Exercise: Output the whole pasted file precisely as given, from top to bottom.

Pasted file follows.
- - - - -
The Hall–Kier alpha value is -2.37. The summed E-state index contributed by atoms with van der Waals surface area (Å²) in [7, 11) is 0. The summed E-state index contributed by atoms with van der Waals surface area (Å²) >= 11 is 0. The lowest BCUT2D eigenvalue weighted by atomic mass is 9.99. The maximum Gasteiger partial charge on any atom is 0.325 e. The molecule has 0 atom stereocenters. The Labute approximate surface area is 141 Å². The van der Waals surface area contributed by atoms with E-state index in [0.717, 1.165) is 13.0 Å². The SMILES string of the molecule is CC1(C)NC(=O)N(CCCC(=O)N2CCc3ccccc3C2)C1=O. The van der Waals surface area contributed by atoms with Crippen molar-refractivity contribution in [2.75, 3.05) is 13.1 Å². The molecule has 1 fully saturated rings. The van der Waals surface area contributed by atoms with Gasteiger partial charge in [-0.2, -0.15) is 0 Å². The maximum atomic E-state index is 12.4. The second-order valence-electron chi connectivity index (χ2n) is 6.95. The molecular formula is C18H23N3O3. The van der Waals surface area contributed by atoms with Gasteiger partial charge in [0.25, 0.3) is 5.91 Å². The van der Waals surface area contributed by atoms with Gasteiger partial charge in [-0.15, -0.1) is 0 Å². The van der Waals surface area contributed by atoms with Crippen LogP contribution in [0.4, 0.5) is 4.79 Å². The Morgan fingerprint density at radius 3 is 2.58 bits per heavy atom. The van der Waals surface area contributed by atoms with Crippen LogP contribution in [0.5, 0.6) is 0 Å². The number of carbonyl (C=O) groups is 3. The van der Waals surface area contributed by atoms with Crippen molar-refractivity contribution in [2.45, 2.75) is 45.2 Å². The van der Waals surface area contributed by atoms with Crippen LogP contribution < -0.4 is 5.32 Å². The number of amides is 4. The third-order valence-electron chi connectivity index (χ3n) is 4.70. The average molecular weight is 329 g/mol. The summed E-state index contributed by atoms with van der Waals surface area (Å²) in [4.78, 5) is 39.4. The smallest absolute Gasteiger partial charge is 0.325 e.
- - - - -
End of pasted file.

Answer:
The Hall–Kier alpha value is -2.37. The summed E-state index contributed by atoms with van der Waals surface area (Å²) in [7, 11) is 0. The summed E-state index contributed by atoms with van der Waals surface area (Å²) >= 11 is 0. The lowest BCUT2D eigenvalue weighted by atomic mass is 9.99. The maximum Gasteiger partial charge on any atom is 0.325 e. The molecule has 0 atom stereocenters. The Labute approximate surface area is 141 Å². The van der Waals surface area contributed by atoms with E-state index in [0.717, 1.165) is 13.0 Å². The SMILES string of the molecule is CC1(C)NC(=O)N(CCCC(=O)N2CCc3ccccc3C2)C1=O. The van der Waals surface area contributed by atoms with Crippen molar-refractivity contribution in [2.75, 3.05) is 13.1 Å². The molecule has 1 fully saturated rings. The van der Waals surface area contributed by atoms with Gasteiger partial charge in [-0.2, -0.15) is 0 Å². The maximum atomic E-state index is 12.4. The second-order valence-electron chi connectivity index (χ2n) is 6.95. The molecular formula is C18H23N3O3. The van der Waals surface area contributed by atoms with Gasteiger partial charge in [0.25, 0.3) is 5.91 Å². The van der Waals surface area contributed by atoms with Gasteiger partial charge in [-0.15, -0.1) is 0 Å². The van der Waals surface area contributed by atoms with Crippen LogP contribution in [0.4, 0.5) is 4.79 Å². The Morgan fingerprint density at radius 3 is 2.58 bits per heavy atom. The van der Waals surface area contributed by atoms with Crippen LogP contribution in [0.5, 0.6) is 0 Å². The number of carbonyl (C=O) groups is 3. The van der Waals surface area contributed by atoms with Crippen molar-refractivity contribution in [2.45, 2.75) is 45.2 Å². The van der Waals surface area contributed by atoms with Crippen LogP contribution < -0.4 is 5.32 Å². The number of amides is 4. The third-order valence-electron chi connectivity index (χ3n) is 4.70. The average molecular weight is 329 g/mol. The summed E-state index contributed by atoms with van der Waals surface area (Å²) in [4.78, 5) is 39.4. The smallest absolute Gasteiger partial charge is 0.325 e.